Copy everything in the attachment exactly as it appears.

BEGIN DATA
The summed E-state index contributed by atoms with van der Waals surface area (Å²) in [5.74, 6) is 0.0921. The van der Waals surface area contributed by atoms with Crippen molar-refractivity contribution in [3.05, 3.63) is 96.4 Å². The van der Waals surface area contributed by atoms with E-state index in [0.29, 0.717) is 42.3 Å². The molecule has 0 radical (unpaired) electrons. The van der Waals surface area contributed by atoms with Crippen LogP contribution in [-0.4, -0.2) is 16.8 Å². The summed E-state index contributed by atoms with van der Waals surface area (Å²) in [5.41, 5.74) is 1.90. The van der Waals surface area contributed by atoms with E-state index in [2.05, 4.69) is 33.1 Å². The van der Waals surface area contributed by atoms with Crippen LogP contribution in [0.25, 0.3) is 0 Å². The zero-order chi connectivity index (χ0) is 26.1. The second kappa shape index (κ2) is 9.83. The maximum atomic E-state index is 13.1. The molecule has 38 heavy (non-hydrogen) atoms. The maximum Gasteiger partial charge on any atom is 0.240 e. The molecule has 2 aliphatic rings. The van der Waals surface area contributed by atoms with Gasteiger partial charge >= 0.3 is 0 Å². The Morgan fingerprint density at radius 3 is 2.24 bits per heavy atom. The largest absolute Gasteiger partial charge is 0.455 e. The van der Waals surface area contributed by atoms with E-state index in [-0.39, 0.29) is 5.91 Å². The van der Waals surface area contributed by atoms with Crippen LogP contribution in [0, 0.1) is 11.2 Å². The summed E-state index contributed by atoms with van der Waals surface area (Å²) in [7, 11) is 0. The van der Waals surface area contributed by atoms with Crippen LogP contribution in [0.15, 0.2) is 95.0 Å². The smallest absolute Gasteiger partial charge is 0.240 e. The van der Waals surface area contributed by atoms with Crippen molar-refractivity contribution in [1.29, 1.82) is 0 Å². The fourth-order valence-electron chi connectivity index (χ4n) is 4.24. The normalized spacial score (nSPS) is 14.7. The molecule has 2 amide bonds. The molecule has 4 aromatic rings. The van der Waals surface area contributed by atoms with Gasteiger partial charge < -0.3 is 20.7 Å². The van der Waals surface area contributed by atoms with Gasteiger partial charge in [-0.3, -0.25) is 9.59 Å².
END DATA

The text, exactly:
The summed E-state index contributed by atoms with van der Waals surface area (Å²) in [5.74, 6) is 0.0921. The van der Waals surface area contributed by atoms with Crippen molar-refractivity contribution in [3.05, 3.63) is 96.4 Å². The van der Waals surface area contributed by atoms with E-state index in [0.29, 0.717) is 42.3 Å². The molecule has 0 radical (unpaired) electrons. The van der Waals surface area contributed by atoms with Crippen LogP contribution in [-0.4, -0.2) is 16.8 Å². The summed E-state index contributed by atoms with van der Waals surface area (Å²) in [5.41, 5.74) is 1.90. The van der Waals surface area contributed by atoms with E-state index in [2.05, 4.69) is 33.1 Å². The van der Waals surface area contributed by atoms with Crippen LogP contribution in [0.25, 0.3) is 0 Å². The zero-order chi connectivity index (χ0) is 26.1. The second kappa shape index (κ2) is 9.83. The maximum atomic E-state index is 13.1. The molecule has 38 heavy (non-hydrogen) atoms. The maximum Gasteiger partial charge on any atom is 0.240 e. The molecule has 2 aliphatic rings. The van der Waals surface area contributed by atoms with Gasteiger partial charge >= 0.3 is 0 Å². The Morgan fingerprint density at radius 3 is 2.24 bits per heavy atom. The largest absolute Gasteiger partial charge is 0.455 e. The van der Waals surface area contributed by atoms with E-state index in [-0.39, 0.29) is 5.91 Å². The van der Waals surface area contributed by atoms with Crippen LogP contribution in [0, 0.1) is 11.2 Å². The summed E-state index contributed by atoms with van der Waals surface area (Å²) in [7, 11) is 0. The van der Waals surface area contributed by atoms with Crippen LogP contribution in [0.15, 0.2) is 95.0 Å². The smallest absolute Gasteiger partial charge is 0.240 e. The van der Waals surface area contributed by atoms with Crippen molar-refractivity contribution in [1.29, 1.82) is 0 Å². The fourth-order valence-electron chi connectivity index (χ4n) is 4.24. The normalized spacial score (nSPS) is 14.7. The molecule has 2 amide bonds. The molecule has 4 aromatic rings. The van der Waals surface area contributed by atoms with Gasteiger partial charge < -0.3 is 20.7 Å². The van der Waals surface area contributed by atoms with Gasteiger partial charge in [-0.3, -0.25) is 9.59 Å².